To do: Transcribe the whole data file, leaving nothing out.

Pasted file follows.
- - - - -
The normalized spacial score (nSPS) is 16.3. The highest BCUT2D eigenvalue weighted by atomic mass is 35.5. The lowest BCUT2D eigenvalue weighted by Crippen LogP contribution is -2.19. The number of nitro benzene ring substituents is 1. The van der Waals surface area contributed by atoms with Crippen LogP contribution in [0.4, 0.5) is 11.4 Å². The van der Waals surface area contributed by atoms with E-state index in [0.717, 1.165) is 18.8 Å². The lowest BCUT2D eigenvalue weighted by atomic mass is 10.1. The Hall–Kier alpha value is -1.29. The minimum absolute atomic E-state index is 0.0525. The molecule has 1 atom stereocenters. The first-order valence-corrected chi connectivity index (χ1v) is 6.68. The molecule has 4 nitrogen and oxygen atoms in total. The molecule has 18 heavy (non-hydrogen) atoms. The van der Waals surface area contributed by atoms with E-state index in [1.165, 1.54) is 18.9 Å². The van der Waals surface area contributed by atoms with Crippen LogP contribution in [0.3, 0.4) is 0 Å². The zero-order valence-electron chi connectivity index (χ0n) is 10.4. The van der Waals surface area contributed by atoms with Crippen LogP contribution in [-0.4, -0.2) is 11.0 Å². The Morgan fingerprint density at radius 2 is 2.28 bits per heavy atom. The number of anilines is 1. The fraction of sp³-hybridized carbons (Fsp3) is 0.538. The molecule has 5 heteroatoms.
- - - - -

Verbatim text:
The normalized spacial score (nSPS) is 16.3. The highest BCUT2D eigenvalue weighted by atomic mass is 35.5. The lowest BCUT2D eigenvalue weighted by Crippen LogP contribution is -2.19. The number of nitro benzene ring substituents is 1. The van der Waals surface area contributed by atoms with Crippen LogP contribution in [0.4, 0.5) is 11.4 Å². The van der Waals surface area contributed by atoms with E-state index in [0.717, 1.165) is 18.8 Å². The lowest BCUT2D eigenvalue weighted by atomic mass is 10.1. The Hall–Kier alpha value is -1.29. The minimum absolute atomic E-state index is 0.0525. The molecule has 1 atom stereocenters. The first-order valence-corrected chi connectivity index (χ1v) is 6.68. The molecule has 4 nitrogen and oxygen atoms in total. The molecule has 18 heavy (non-hydrogen) atoms. The van der Waals surface area contributed by atoms with E-state index in [1.165, 1.54) is 18.9 Å². The van der Waals surface area contributed by atoms with Crippen LogP contribution in [0.3, 0.4) is 0 Å². The zero-order valence-electron chi connectivity index (χ0n) is 10.4. The van der Waals surface area contributed by atoms with Crippen LogP contribution in [-0.4, -0.2) is 11.0 Å². The Morgan fingerprint density at radius 2 is 2.28 bits per heavy atom. The number of anilines is 1. The fraction of sp³-hybridized carbons (Fsp3) is 0.538. The molecule has 5 heteroatoms.